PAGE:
Appalachian Center for Craft
Educator Workshops are open to 8th-12th grade educators currently teaching in Tennessee. These immersive workshops make fine craft accessible to teachers in typical 8th-12th grade classrooms. Educators will not only acquire new skills, gain valuable resources, and learn to source and prepare materials, they also gain the ability to borrow (for free) kits of tools, equipment and materials necessary to teach these workshops to 10 of their students or peers.
We will return to in-person sessions this summer. All sessions will take place on the campus of Tennessee Tech University's Appalachian Center for Craft in Smithville, Tennessee.
This project is made possible by a grant received from the William N. Rollins Fund for the Arts and the Robert K. and Anne H. Zelle Fund for Education of The Community Foundation of Middle Tennessee received by Tennessee Tech University's Appalachian Center for Craft in Smithville, Tennessee.
The program will take place the week of July 4-9 or July 11-16. A different subject will be available each of these weeks.
To empower art educators to:
- Lead fine craft workshops in their own classrooms with provided tools, materials and equipment
- Affordably acquire and/or create and process materials and tools
- Align lessons to curriculum standards
- Apply for grants and exhibit student work in their communities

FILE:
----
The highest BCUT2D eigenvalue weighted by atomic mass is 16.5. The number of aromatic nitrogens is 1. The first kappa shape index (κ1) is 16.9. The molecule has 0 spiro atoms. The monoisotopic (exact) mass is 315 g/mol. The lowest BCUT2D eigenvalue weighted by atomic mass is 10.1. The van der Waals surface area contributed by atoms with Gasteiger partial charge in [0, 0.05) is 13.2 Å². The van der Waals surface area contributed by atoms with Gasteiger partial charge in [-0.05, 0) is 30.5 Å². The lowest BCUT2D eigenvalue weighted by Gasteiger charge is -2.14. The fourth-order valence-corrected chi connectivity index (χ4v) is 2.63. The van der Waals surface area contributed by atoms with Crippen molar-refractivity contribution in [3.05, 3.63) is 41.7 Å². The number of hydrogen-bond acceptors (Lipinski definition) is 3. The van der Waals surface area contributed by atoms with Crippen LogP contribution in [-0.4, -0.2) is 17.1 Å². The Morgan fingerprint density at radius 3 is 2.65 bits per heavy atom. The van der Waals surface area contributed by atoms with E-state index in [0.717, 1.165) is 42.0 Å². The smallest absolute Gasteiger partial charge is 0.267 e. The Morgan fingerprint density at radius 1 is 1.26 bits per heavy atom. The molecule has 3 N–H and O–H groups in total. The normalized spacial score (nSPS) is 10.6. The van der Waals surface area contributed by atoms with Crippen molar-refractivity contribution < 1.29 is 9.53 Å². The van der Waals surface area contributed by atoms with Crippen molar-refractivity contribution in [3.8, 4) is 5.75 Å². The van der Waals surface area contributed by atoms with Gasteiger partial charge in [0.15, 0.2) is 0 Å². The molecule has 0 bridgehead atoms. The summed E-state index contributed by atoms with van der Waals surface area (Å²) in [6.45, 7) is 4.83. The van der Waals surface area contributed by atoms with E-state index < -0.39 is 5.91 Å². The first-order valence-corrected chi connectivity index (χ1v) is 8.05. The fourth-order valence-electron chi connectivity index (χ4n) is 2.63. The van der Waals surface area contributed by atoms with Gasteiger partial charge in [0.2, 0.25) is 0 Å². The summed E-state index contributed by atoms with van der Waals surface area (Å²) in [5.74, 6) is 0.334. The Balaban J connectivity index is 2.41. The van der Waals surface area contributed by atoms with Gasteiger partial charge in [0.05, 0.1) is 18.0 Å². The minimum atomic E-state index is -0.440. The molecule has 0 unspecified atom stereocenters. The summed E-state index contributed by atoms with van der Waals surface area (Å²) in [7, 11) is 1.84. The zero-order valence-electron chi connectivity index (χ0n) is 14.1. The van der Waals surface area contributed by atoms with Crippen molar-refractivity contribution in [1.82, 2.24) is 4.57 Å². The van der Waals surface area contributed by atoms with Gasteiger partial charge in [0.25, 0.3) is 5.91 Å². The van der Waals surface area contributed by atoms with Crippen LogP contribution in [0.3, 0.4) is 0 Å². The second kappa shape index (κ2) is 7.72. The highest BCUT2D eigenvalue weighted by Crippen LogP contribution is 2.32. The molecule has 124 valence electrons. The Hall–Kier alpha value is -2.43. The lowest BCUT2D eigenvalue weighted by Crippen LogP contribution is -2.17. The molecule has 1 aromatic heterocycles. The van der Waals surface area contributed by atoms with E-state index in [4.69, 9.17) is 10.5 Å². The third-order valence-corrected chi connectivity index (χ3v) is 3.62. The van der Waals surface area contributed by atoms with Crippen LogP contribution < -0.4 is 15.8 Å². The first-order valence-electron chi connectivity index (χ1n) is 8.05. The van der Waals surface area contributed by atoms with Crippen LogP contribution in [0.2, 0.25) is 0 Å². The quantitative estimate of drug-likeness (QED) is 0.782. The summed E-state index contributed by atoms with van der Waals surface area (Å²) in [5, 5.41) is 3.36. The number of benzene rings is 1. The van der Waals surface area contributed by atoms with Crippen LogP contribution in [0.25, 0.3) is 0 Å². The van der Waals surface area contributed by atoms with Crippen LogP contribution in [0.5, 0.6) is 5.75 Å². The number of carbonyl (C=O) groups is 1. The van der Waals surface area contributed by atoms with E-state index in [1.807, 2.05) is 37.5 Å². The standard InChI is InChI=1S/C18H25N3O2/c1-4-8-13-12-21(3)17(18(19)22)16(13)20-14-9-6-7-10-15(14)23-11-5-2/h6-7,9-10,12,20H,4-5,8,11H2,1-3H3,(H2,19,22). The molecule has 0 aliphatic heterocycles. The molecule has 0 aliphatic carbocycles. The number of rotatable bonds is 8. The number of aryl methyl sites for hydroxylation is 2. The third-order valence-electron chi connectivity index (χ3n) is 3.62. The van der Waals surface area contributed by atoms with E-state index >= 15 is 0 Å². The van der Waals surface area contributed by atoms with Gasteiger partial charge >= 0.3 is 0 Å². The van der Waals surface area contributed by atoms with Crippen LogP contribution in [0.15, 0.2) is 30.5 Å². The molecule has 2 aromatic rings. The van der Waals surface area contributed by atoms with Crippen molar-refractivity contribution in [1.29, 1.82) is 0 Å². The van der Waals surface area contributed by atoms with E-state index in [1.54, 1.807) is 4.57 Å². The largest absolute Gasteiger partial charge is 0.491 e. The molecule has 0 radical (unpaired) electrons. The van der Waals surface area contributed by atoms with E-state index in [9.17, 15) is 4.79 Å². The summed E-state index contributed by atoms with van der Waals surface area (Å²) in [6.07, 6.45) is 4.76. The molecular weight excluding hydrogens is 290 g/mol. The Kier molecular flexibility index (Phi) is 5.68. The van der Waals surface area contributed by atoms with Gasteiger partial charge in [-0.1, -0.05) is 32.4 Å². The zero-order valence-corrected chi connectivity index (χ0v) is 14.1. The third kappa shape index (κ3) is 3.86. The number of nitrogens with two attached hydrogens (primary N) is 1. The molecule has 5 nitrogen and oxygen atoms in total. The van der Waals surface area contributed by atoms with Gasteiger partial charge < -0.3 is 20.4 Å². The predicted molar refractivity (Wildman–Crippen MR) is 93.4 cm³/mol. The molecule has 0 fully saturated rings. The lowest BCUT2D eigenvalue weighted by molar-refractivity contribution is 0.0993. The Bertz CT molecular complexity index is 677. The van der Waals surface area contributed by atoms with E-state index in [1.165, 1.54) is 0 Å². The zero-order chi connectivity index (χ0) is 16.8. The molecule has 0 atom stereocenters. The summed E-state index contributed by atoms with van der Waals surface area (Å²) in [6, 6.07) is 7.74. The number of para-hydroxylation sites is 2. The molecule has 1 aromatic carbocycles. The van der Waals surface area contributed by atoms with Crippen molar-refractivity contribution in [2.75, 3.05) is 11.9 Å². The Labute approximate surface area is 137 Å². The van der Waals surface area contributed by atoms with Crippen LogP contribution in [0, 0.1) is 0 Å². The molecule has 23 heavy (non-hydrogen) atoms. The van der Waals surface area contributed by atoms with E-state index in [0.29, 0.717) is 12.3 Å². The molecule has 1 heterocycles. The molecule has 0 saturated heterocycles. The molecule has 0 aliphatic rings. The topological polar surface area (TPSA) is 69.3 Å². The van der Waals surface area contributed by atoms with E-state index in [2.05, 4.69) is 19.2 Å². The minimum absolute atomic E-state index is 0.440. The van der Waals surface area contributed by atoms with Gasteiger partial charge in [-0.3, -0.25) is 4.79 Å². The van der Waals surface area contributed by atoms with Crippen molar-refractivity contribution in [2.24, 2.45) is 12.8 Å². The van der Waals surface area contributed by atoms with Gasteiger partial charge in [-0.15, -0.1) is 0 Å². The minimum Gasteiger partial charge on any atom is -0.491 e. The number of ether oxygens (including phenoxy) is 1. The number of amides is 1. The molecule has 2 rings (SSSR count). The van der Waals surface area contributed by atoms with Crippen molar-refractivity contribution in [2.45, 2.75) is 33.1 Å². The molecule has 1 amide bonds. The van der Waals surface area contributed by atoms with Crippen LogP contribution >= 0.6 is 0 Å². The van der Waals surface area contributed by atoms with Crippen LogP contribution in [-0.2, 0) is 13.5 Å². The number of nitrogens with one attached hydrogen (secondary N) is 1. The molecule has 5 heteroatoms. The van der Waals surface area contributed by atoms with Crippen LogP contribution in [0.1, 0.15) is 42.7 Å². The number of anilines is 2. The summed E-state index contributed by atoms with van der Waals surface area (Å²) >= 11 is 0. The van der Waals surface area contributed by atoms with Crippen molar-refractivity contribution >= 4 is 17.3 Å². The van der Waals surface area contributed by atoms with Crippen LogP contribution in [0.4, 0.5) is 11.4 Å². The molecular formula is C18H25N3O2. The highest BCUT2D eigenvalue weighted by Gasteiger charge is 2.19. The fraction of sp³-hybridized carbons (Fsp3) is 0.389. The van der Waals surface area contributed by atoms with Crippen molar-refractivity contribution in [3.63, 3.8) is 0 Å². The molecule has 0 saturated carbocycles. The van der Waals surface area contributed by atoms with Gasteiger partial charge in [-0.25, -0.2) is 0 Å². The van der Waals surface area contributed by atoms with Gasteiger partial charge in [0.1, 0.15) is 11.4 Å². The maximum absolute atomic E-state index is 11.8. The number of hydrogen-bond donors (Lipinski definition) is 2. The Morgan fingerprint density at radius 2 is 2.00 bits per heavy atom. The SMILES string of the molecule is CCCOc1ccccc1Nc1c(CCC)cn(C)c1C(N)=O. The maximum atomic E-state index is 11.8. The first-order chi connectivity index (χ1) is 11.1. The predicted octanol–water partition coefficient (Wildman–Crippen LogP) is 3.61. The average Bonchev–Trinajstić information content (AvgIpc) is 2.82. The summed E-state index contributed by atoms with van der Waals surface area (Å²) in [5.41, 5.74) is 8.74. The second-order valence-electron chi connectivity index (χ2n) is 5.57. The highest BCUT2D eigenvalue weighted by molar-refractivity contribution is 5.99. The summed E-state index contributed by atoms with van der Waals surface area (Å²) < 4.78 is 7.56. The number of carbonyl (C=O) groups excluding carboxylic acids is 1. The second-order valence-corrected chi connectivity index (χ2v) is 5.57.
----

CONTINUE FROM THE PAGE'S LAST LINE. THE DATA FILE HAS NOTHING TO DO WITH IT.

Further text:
- Share this knowledge and skill with other teachers, students, and the community.
Educators select one of the following workshops:
- July 4-9, 2021 - Book Making, Design and History for the Classroom: Class begins with a day for making decorative papers using a range of techniques, including stencils, crayon resists, Japanese paste papers (3 types), and spraying of color. Create a swatch book from these samples and also use the papers to make each book more special. Focus on 15 to 20 different bindings and make a prototype of each before designing and creating final books. As you approach each form, learn about its history and place in the world and the cultures from which each originates. Create Japanese, Chinese, Egyptian, European and contemporary universal books. The books vary from simple to complex, making them suitable for a variety of ages and grade levels. Discuss each book's pros and cons, how books can be used to teach a wide range of subject matter and/or provide a format for information on any subject. Each book is tied to a time and place as well as being an object of containment. At the end of the week, display all the books for a group critique. Instructor: Claudia Lee is a full-time paper and book artist and educator and two-time recipient of a Master’s Grant from The Tennessee Arts Commission. Her work has been published in more than 30 books and journals and she is the author of Papermaking from Lark Books. Lee's work can be found in many private and public collections.